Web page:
Milavec, Aaron. The Didache: Faith, Hope, & Life of the Earliest Christian Communities, 50-70 C.E. New York: The Newman Press, 2003.
Milavec continues to suggest reasons for the Didache’s teaching about giving. Because of cultural norms it would have been an expectation for novices to give money to their teachers. However, 13:2 shows the masters were already supported. milavec notes admonitions in the New Testament and in rabbinic teaching against charging for godly instruction. The novice was likely being taught not to try to pay for righteousness in teaching or in receiving forgiveness (Milavec 2003, 194). Giving would be focused in other directions, such as providing some token relief to the poor in society while waiting for Christ’s coming (Milavec 2003, 195). Giving generously to the poor may also have served to provoke questioning. The cultural norm was not generosity. When care shown to others was noticed, an explanation of Christian motivation could be a natural response. milavec also notes that such generosity could serve to separate the novices from their families, who would not want wealth squandered. This would bind the novice to the Christian community (Milavec 2003, 196).
Milavec does ask whether the unrestrained giving would decapitalize novices driving them into poverty. He notes there are no restrictions placed on the number of novices or the frequency of admitting new members to the community. Was there “a natural limit to the unrestrained giving” taught in 1:5 (Milavec 2003, 197)? Milavec does assume that giving by a person in a household would be limited by the head of the household. That person would still provide a home, a trade, and food, but would curtail the generosity. The novices would not become impoverished (Milavec 2003, 198). If the novice was a head of a household, Milavec assumes the mentor would intervene so as to prevent poverty.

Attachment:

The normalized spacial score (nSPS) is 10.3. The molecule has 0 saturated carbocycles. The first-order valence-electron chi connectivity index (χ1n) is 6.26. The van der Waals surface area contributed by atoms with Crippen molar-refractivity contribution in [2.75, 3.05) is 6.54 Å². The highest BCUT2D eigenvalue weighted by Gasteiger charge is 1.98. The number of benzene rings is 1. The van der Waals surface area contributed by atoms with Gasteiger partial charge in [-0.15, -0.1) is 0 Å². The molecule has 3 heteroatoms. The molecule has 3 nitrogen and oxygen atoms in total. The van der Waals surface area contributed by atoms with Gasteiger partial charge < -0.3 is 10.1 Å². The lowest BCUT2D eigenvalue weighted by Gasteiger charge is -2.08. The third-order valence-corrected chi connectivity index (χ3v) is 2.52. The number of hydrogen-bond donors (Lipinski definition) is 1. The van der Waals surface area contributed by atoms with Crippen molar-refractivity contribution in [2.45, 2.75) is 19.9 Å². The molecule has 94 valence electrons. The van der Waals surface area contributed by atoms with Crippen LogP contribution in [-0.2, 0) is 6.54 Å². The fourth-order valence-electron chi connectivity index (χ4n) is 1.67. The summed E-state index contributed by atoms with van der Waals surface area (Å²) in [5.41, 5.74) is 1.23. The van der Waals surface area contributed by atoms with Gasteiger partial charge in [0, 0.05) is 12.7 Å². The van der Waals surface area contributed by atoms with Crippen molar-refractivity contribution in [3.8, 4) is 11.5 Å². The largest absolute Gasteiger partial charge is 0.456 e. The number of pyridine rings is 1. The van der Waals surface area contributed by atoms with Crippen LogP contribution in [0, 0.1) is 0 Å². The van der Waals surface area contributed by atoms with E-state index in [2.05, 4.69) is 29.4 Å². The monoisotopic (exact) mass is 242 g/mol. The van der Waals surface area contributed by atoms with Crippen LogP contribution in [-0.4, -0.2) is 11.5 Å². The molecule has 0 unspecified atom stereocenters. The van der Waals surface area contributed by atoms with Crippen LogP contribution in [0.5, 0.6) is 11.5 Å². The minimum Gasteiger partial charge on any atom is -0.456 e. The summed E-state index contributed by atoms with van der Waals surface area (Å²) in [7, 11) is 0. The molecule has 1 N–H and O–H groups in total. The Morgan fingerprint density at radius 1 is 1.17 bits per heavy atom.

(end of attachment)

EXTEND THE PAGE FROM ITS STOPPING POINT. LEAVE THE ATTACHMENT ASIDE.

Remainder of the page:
Milavec notes that Didache 4:5-8 points to a revised ethic. After baptism and admission to communion, there will be a sort of communal economy in which people will share within the community for the good of all (Milavec 2003, 201).
One of the Qumran documents, the Manual of Discipline, provides a comprehensive discussion of community organization and training which leads to admission into the community (Milavec 2003, 202). After admission into the community, property control passed to the community (Milavec 2003, 203). There may have been some remaining personal property rights, but they seemed quite limited. Milavec suggests that the Didache communities were similar in this regard. The emphasis was on protecting the community as a whole against economic decay.
There were some elements of self-interest in the giving described in the Didache. Milavec notes 4:6 “ransoming your sins” and 4:7 to receive “an excellent recompense” (Milavec 2003, 203) at the Lord’s coming. However, the self-interest was to be subordinate to God’s kingdom. Gain through an occupation was a gift of God. The giving would be seen as payment of a ransom of sorts.